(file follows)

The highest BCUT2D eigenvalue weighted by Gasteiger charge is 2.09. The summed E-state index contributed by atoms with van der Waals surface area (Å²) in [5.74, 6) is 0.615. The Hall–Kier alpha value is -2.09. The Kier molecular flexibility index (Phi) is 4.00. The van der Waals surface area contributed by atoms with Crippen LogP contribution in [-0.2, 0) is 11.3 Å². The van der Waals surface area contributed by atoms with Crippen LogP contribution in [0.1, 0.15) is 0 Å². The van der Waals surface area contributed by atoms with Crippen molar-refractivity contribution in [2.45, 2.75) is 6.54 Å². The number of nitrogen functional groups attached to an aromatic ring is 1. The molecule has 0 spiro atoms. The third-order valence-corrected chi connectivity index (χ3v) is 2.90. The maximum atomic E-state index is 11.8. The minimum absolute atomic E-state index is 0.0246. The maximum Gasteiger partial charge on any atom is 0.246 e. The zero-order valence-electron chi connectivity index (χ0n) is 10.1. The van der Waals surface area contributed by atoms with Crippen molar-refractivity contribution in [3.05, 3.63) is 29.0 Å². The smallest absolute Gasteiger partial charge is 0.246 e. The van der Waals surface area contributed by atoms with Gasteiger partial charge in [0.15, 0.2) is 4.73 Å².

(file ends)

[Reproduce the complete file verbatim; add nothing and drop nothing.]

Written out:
The highest BCUT2D eigenvalue weighted by Gasteiger charge is 2.09. The summed E-state index contributed by atoms with van der Waals surface area (Å²) in [5.74, 6) is 0.615. The Hall–Kier alpha value is -2.09. The Kier molecular flexibility index (Phi) is 4.00. The van der Waals surface area contributed by atoms with Crippen LogP contribution in [-0.2, 0) is 11.3 Å². The van der Waals surface area contributed by atoms with Crippen LogP contribution in [0.1, 0.15) is 0 Å². The van der Waals surface area contributed by atoms with Crippen molar-refractivity contribution in [2.45, 2.75) is 6.54 Å². The number of nitrogen functional groups attached to an aromatic ring is 1. The molecule has 0 spiro atoms. The third-order valence-corrected chi connectivity index (χ3v) is 2.90. The maximum atomic E-state index is 11.8. The minimum absolute atomic E-state index is 0.0246. The maximum Gasteiger partial charge on any atom is 0.246 e. The zero-order valence-electron chi connectivity index (χ0n) is 10.1. The van der Waals surface area contributed by atoms with Crippen molar-refractivity contribution in [3.05, 3.63) is 29.0 Å². The smallest absolute Gasteiger partial charge is 0.246 e. The van der Waals surface area contributed by atoms with Gasteiger partial charge in [0.15, 0.2) is 4.73 Å².